- Pendred syndrome (goiter, mental retardation + SNHL): Perchlorate test, thyroid function tests
- Alport syndrome (nephritis + SNHL): Urinalysis, renal function tests
- Jervell and Lange-Nielsen syndrome (syncope, family history of sudden death + SNHL): EKG
- Any pediatric patient with SNHL: Genetic testing for connexin 26, mitochondrial studies
- TORCH screening test
- RPR confirmed with FTA-ABS
- Lyme titer in endemic areas
- Antinuclear antibodies and sedimentation rate as a screen for autoimmune disease
Often imaging is not required; if indicated:
- Fine-cut CT temporal bones without contrast
- MRI of brain and brainstem with gadolinium
- Audiometry: Pure tone (air and bone), speech testing, and impedance (middle ear pressure) testing
- Tympanometry: Type B or C tympanograms indicate fluid or retraction, respectively. Negative middle ear peak pressures seen even with normal (Type A) tympanograms.
- Other tests:
- Auditory brainstem response
- Otoacoustic emissions: Echo of the cochlea
- Behavioral (visual reinforcement) audiometry; used in children 6 months–5 years
- Myringotomy for aspiration of middle ear fluid is both diagnostic and therapeutic.
Varies depending on etiology
- Cerumen impaction/foreign body
- Perforation of tympanic membrane
- Middle ear fluid (serous otitis media)
- Acute otitis media
- Adhesive otitis media
- Ossicular erosion (infection, cholesteatoma)
- Temporal bone fracture
- Congenital malleus fixation
- Glomus tumor
- Congenital aural atresia
- Osteogenesis imperfecta
- Superior canal dehiscence
- Presbycusis (hearing loss related to aging)
- Noise-induced (recreational, occupational)
- Ménière disease
- Ototoxicity (aspirin, quinine, aminoglycosides)
- Viral labyrinthitis
- Cerebellopontine angle tumor
- Large vestibular aqueduct syndrome
- Syndromic hearing loss
- Congenital cochlear malformation
- Labyrinthine artery infarct
- Temporal bone fracture
- Metabolic (hyper/hypothyroid)
- Paget disease
- Perilymphatic (inner ear) fistula
- Autoimmune disease
- Early detection: If sudden single-sided deafness, refer ASAP to otolaryngologist for hearing testing and prompt steroid therapy.
- Hearing rehabilitation: Hearing aids, cochlear implants for patients with bilateral severe to profound hearing loss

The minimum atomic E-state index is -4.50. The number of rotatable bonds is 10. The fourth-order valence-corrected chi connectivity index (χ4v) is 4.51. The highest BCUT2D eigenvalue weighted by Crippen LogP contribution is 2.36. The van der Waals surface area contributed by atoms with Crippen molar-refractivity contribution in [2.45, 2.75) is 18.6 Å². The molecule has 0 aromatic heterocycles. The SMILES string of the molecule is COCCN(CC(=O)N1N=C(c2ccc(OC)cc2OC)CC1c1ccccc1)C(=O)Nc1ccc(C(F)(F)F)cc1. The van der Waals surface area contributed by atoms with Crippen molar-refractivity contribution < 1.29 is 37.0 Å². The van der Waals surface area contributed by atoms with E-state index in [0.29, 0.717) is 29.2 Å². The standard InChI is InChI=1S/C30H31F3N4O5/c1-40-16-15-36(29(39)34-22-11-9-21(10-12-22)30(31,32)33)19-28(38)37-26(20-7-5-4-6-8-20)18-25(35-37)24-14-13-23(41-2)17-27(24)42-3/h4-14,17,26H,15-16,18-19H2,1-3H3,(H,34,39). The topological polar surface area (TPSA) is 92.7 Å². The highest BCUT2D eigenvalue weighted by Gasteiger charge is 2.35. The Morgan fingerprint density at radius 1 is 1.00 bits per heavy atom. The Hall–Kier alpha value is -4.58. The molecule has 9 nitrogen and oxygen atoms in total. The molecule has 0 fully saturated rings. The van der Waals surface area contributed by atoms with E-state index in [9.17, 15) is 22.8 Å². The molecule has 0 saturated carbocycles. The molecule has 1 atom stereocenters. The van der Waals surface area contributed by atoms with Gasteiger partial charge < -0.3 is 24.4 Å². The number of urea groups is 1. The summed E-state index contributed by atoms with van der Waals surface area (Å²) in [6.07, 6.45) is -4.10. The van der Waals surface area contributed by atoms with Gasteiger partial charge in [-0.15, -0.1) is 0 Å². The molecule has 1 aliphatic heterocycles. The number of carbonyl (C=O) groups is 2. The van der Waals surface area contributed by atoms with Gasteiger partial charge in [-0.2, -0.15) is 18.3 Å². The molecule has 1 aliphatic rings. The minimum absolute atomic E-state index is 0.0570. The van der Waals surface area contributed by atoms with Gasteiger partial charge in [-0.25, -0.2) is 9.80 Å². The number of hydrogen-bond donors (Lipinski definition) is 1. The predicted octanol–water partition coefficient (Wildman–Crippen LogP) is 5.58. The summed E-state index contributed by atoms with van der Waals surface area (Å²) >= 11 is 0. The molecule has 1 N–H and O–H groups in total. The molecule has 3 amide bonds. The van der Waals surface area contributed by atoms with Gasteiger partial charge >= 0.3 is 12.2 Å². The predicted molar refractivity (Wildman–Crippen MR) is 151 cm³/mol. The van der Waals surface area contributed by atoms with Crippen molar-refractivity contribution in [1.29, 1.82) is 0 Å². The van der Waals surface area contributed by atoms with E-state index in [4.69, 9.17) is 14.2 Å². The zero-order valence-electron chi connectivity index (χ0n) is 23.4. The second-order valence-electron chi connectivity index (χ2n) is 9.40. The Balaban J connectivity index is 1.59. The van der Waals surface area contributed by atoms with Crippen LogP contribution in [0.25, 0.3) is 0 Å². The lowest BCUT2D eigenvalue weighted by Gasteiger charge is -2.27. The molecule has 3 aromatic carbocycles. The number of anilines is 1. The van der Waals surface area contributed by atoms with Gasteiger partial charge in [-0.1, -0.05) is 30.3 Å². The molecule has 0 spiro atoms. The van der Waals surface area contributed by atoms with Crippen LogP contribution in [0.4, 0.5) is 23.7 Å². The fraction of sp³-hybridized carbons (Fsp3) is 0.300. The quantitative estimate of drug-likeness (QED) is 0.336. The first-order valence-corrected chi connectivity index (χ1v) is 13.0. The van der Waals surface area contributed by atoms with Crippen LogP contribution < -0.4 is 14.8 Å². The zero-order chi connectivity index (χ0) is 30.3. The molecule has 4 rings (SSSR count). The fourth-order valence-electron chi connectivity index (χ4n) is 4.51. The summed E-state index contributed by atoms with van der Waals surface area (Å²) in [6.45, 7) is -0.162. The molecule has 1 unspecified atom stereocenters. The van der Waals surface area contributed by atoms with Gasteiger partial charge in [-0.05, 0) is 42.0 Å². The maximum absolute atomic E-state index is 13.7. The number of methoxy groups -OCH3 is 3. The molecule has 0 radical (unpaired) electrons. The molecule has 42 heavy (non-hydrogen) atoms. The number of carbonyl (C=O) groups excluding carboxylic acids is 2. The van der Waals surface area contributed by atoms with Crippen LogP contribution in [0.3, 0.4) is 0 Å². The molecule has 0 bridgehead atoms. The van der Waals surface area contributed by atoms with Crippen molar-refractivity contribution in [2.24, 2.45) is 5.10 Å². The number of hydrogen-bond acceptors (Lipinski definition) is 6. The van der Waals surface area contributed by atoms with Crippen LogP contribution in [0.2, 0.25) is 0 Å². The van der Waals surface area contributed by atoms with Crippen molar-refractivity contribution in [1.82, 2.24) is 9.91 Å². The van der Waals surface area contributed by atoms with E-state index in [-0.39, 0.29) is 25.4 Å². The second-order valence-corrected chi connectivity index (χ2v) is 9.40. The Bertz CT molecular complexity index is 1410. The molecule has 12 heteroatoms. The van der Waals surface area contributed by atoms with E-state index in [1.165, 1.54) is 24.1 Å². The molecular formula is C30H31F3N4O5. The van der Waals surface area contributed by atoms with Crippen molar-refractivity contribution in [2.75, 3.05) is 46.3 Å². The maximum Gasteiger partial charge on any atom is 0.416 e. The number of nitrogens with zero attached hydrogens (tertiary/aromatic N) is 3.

- Depends on cause. Hearing loss is a broad topic with many possible etiologies.
- Sudden SNHL: High-dose oral steroids: 1 mg/kg or 60–100 mg/d prednisone or 12–16 mg/d dexamethasone for 14 days, followed by a taper:
- Some recent papers suggest simultaneous use of oral and intratympanic steroid use results in better outcomes. There is an ongoing multi-center trial comparing the efficacy of oral steroids and intratympanic steroids (1)[A],(2).
- Evidence is conflicting regarding use of systemic steroids in sudden SNHL (2)[A].
- Vasodilators and vasoactive substances are being used to treat idiopathic SNHL, but evidence is conflicting (3)[A].
Issues for Referral
- Audiology: If hearing loss is suspected, referral to audiology is warranted. Audiologists also provide hearing aid options and maintenance.
- Genetics: If congenital syndrome or familial hearing loss is suspected
- Speech therapist: If speech delay or speech impediment is present
- Endocrinology: Pendred syndrome, other associated endocrine disorder (hypo-/hyperthyroidism)
- Cardiology: Jervell and Lange-Nielsen syndrome
- Ophthalmology: Usher syndrome
- Neurosurgery: CPA lesion, intracranial complication of middle ear disease
- CHL often has surgical options for repair:
- Tympanostomy and tube placement
- Ossicular chain reconstruction
- Those with profound bilateral SNHL may qualify for cochlear implantation.
Audiogram and clinical exam are primary means of monitoring patient.
Salt restriction to 2 g/d is helpful for Ménière disease patients.
SNHL is usually permanent and progressive.
Acute middle ear problems may become chronic (perforations, cholesteatoma).
1. Plontke SK, Löwenheim H, Mertens J, et al. Randomized, double blind, placebo controlled trial on the safety and efficacy of continuous intratympanic dexamethasone delivered via a round window catheter for severe to profound sudden idiopathic sensorineural hearing loss after failure of systemic therapy. Laryngoscope. 2009;119:359–69.
2. Wei BP, Mubiru S, O’Leary S et al. Steroids for idiopathic sudden sensorineural hearing loss. Cochrane Database Syst Rev. 2006;CD003998.
3. Agarwal L, Pothier DD et al. Vasodilators and vasoactive substances for idiopathic sudden sensorineural hearing loss. Cochrane Database Syst Rev. 2009;CD003422.
Chau JK, Lin JR, Atashband S, Irvine RA, Westerberg BD et al. Systematic review of the evidence for the etiology of adult sudden sensorineural hearing loss. Laryngoscope. 2010;120:1011–21.
For information on NIH-funded study. Available at: http://www.suddendeafness.org
National Institute on Deafness and Other Communication Disorders. At: http://www.nidcd.nih.gov/health/hearing/.
Ragab A, Shreef E, Behiry E, et al. Randomised, double-blinded, placebo-controlled, clinical trial of ozone therapy as treatment of sudden sensorineural hearing loss. J Laryngol Otol. 2008:1–7.
- 389.00 Conductive hearing loss, unspecified
- 389.10 Sensorineural hearing loss, unspecified
- 389.20 Mixed hearing loss, unspecified
- 389.8 Other specified forms of hearing loss
- 389.9 Unspecified hearing loss
- 15188001 Hearing loss (disorder)
- 44057004 Conductive hearing loss (disorder)
- 60700002 Sensorineural hearing loss (disorder)
- 77507001 Mixed conductive AND sensorineural hearing loss (disorder)
- In sudden hearing loss, if a 512-Hz tuning fork test (Weber test) lateralizes to the unaffected ear, suspect sensorineural causes (emergent evaluation needed), but if it lateralizes to the affected ear, the diagnosis is conductive hearing loss (not an emergency).
- ∼50% of people >85 years have hearing loss, so encourage screening and treatment, especially in pat